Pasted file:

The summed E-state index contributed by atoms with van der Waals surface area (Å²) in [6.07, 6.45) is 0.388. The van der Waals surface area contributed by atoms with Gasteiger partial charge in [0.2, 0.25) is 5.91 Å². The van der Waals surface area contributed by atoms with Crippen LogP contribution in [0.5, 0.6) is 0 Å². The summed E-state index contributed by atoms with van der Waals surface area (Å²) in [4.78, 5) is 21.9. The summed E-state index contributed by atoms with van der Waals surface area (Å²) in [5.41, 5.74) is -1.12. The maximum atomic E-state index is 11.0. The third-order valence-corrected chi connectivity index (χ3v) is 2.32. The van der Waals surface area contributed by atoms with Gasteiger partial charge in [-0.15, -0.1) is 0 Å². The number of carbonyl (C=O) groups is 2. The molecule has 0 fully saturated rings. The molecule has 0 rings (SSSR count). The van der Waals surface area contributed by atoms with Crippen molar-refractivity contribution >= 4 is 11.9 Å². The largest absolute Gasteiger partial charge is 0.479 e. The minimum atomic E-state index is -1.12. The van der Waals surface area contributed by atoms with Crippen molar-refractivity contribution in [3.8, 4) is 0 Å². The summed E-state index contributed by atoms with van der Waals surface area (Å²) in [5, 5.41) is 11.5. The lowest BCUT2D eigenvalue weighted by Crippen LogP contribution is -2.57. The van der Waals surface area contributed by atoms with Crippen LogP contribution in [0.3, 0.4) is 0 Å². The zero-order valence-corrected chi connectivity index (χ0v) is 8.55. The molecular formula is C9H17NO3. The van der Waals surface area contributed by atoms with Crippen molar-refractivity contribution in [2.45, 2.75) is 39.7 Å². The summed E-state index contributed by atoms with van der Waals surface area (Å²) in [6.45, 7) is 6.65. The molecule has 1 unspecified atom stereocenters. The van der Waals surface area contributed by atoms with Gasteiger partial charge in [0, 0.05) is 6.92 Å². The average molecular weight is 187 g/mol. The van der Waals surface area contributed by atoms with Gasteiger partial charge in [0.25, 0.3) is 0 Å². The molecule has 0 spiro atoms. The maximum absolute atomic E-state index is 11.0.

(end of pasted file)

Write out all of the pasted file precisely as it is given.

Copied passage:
The summed E-state index contributed by atoms with van der Waals surface area (Å²) in [6.07, 6.45) is 0.388. The van der Waals surface area contributed by atoms with Gasteiger partial charge in [0.2, 0.25) is 5.91 Å². The van der Waals surface area contributed by atoms with Crippen LogP contribution in [0.5, 0.6) is 0 Å². The summed E-state index contributed by atoms with van der Waals surface area (Å²) in [4.78, 5) is 21.9. The summed E-state index contributed by atoms with van der Waals surface area (Å²) in [5.41, 5.74) is -1.12. The maximum atomic E-state index is 11.0. The third-order valence-corrected chi connectivity index (χ3v) is 2.32. The van der Waals surface area contributed by atoms with Gasteiger partial charge in [-0.15, -0.1) is 0 Å². The number of carbonyl (C=O) groups is 2. The molecule has 0 fully saturated rings. The molecule has 0 rings (SSSR count). The van der Waals surface area contributed by atoms with Crippen molar-refractivity contribution >= 4 is 11.9 Å². The largest absolute Gasteiger partial charge is 0.479 e. The minimum atomic E-state index is -1.12. The van der Waals surface area contributed by atoms with Crippen molar-refractivity contribution in [3.8, 4) is 0 Å². The summed E-state index contributed by atoms with van der Waals surface area (Å²) in [5, 5.41) is 11.5. The lowest BCUT2D eigenvalue weighted by Crippen LogP contribution is -2.57. The van der Waals surface area contributed by atoms with Crippen LogP contribution in [0.3, 0.4) is 0 Å². The zero-order valence-corrected chi connectivity index (χ0v) is 8.55. The molecular formula is C9H17NO3. The van der Waals surface area contributed by atoms with Crippen molar-refractivity contribution in [2.45, 2.75) is 39.7 Å². The summed E-state index contributed by atoms with van der Waals surface area (Å²) in [6.45, 7) is 6.65. The molecule has 1 unspecified atom stereocenters. The van der Waals surface area contributed by atoms with Gasteiger partial charge in [0, 0.05) is 6.92 Å². The average molecular weight is 187 g/mol. The van der Waals surface area contributed by atoms with Gasteiger partial charge in [0.25, 0.3) is 0 Å². The molecule has 0 spiro atoms. The maximum absolute atomic E-state index is 11.0.